Ms Maleea D Holbert1,2,3, Dr Bronwyn R Griffin1,3,4, Professor Steven M McPhail5,6, Professor Roy M Kimble1,2,3
1Centre for Children’s Burns and Trauma Research, Child Health Research Centre, South Brisbane,, 4101, 2Faculty of Medicine, The University of Queensland, St Lucia,, 4067, 3Pegg Leditschke Paediatric Burns Centre, The Queensland Children’s Hospital, South Brisbane,, 4101, 4Faculty of Health, School of Nursing, Queensland University of Technology, Kelvin Grove,, 4059, 5Centre for Functioning and Health Research, Metro South Health, Brisbane,, 4102, 6School of Public Health and Social Work, and Institute of Health and Biomedical Innovation, Queensland University of Technology, Brisbane,, 4059
Hydrogel dressings have gained widespread use in the prehospital setting for acute burn injuries, with anecdotes to suggest these dressings provide analgesia via an evaporative cooling effect (Fein et al. 2014). A prospective randomised controlled trial was undertaken comparing Burnaid® hydrogel dressing to plasticised polyvinylchloride film. Paediatric patients (≤16 years) presenting to the Emergency Department at the Queensland Children’s Hospital, Brisbane, Australia, with an acute thermal burn (<20% total body surface area) were approached for participation in the trial from September 2017 – September 2018. Patients were randomised to receive either (1) Burnaid® hydrogel dressing (Intervention) or (2) Plasticised polyvinylchloride film (Control) as an acute burn dressing following appropriate first aid. Repeated measures of pain, stress, and re-epithelisation were collected at burn dressing changes until 95% wound re-epithelialisation occurred. Seventy-two children were randomised and included for analysis (n = 37 Intervention; n = 35 Control). No significant differences in pain scores were found between children who received Burnaid® and those who received plasticised polyvinylchloride film. Mann-Whitney U tests revealed no significant group differences in nursing or caregiver observational pain scores (p = 0.44 and p = 0.96, respectively). Child self-report pain scores showed no significant group differences for pre- and post- acute dressing application (p = 0.95). Moreover, no significant differences in heart rate (p = 0.41), temperature, (p = 0.31) or re-epithelialisation rates (p = 0.26) were found between the two groups. A clear benefit of Burnaid® hydrogel dressing as an analgesic adjunct to first aid was not identified in this analysis.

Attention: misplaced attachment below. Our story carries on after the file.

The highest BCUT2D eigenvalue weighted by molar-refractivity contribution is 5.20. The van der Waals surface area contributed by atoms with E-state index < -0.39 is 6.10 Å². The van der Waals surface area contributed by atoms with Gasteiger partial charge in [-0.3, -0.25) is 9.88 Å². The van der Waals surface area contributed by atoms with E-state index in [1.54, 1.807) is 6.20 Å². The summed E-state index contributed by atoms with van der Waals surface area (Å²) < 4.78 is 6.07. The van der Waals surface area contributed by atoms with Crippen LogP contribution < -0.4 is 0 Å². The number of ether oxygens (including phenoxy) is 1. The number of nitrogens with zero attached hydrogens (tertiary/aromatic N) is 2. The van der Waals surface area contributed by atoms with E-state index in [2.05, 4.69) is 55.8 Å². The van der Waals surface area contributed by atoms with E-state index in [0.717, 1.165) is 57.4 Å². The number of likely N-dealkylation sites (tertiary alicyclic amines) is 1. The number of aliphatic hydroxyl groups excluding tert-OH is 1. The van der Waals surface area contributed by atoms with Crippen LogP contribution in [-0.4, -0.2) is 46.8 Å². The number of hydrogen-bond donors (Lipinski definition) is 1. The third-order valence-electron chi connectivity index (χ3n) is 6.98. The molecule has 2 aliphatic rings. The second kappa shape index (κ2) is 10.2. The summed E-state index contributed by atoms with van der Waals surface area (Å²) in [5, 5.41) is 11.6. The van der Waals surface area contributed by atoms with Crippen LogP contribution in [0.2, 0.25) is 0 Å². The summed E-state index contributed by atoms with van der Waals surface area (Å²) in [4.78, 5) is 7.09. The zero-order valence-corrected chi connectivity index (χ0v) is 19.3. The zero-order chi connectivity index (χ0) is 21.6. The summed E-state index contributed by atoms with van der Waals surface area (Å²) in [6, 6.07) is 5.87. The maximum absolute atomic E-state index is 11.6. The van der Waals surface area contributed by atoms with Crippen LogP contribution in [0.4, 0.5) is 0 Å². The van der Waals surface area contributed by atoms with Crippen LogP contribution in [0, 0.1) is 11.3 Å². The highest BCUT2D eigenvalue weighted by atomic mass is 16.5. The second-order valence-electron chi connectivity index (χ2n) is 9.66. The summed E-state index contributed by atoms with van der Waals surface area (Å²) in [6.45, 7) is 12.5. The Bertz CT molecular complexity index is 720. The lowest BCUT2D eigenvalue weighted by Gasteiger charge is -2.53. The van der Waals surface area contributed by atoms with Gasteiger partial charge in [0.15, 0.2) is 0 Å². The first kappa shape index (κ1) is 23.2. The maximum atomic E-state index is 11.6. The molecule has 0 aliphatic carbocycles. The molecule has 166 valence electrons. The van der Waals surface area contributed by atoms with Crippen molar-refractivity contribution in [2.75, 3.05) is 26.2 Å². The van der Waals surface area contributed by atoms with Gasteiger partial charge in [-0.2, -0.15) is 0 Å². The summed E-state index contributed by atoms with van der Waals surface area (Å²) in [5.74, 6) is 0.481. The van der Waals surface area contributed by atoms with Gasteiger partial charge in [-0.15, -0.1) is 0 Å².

Fein, M, Quinn, J, Watt, K, Nichols, T, Kimble, R & Cuttle, L 2014, ‘Prehospital paediatric burn care: New priorities in paramedic reporting’, Emergency Medicine Australasia, vol. 26, no. 6, pp. 609-615.
Maleea Holbert is a PhD Candidate at the Centre for Children’s Burns and Trauma Research, at The University of Queensland, Australia. Her current research focuses on reducing acute pain in children that have sustained a thermal burn injury. More specifically, she is examining the effectiveness of a hydrogel burn dressing as an analgesic adjunct to first aid for the treatment of acute paediatric burn injuries, in comparison to the current recommended acute wound covering (plasticised polyvinylchloride film).